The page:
Last August the New York State Public Service Commission ordered the State’s utilities to buy electricity at higher rates from four nuclear power plants in the Lake Ontario region of upstate New York whose owners had threatened to close them. The order takes effect on April 1 and requires a $482 million annual rate increase, about 2% of the State’s electric bills. The order imposes a 10% increase every two years(subject to revision) through 2027 with the purchase requirement ending in 2029. The plants are big employers and many jobs would be lost if the plants closed. To replace the lost output would require nearby fossil-fuel power plants to increase their output, contributing to global warming.
Exelon and Entergy, the plant owners, blamed low natural gas prices for causing them to lose money on the price of their power. The Public Service Commission did a case review of the costs of the plants( and their profitability) but kept the review confidential by requiring participants in the case to sign agreements not to disclose what they learned. The Commission also did an analysis based on the avoided cost of burning coal to come up with a price the owners should be paid to avoid the shutdown.
The Commission then required every utility to buy its proportionate share of the State’s total electric load, no matter how much of the output of the four nukes actually got transmitted and sold into each region’s service territory. That meant that the downstate electric customers in New York City and its suburbs would have to pay about 60% of the price hike. The Commission published no information on how much of the nuke output was used in different parts of the state, justifying the allocation by saying there was a statewide environmental benefit to avoiding burning more fossil fuels. That was true but the obvious real economic beneficiaries were the local workers who kept their jobs, the local residents who would lose the plant’s property taxes, and the plant owners who kept their profits.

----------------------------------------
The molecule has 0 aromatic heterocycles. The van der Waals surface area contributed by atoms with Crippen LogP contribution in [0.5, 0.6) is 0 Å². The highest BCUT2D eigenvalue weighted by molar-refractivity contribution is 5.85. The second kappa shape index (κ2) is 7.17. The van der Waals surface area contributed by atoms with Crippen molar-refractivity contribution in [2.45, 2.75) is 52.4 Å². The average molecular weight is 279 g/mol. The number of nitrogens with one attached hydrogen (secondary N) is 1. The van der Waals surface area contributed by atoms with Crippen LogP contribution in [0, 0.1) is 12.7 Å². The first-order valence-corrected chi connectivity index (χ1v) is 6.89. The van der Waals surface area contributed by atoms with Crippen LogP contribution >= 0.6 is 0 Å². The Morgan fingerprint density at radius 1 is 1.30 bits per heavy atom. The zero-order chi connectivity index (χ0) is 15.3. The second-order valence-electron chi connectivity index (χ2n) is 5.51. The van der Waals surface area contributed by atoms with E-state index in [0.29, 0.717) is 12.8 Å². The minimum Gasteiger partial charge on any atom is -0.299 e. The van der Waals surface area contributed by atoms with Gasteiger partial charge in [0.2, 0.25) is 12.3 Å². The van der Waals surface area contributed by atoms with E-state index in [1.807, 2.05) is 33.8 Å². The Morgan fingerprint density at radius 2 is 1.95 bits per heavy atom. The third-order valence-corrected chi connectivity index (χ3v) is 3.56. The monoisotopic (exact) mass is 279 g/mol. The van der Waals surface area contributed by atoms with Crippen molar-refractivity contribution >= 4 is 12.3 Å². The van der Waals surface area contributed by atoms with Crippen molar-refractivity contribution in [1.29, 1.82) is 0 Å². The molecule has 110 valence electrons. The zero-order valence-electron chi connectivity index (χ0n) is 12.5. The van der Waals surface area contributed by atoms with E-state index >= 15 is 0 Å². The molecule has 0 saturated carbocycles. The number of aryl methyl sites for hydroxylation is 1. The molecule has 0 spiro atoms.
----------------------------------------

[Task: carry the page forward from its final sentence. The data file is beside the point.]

Con Ed’s customers will pay an extra $190 million a year for the nuke bailout,on top of a $360 million rate increase the Commission just gave the company in January. The ordinary rate hike is stiff but at least it correlates with investments Con Ed is making in its service territory. The Public Service Commission’s members are appointed by Governor Cuomo with the consent of the State Senate. The State Assembly conducted a hearing on the nuclear bailout a few weeks ago but the Public Service Commission failed to appear to testify and then its Chairperson left to take a job in Australia.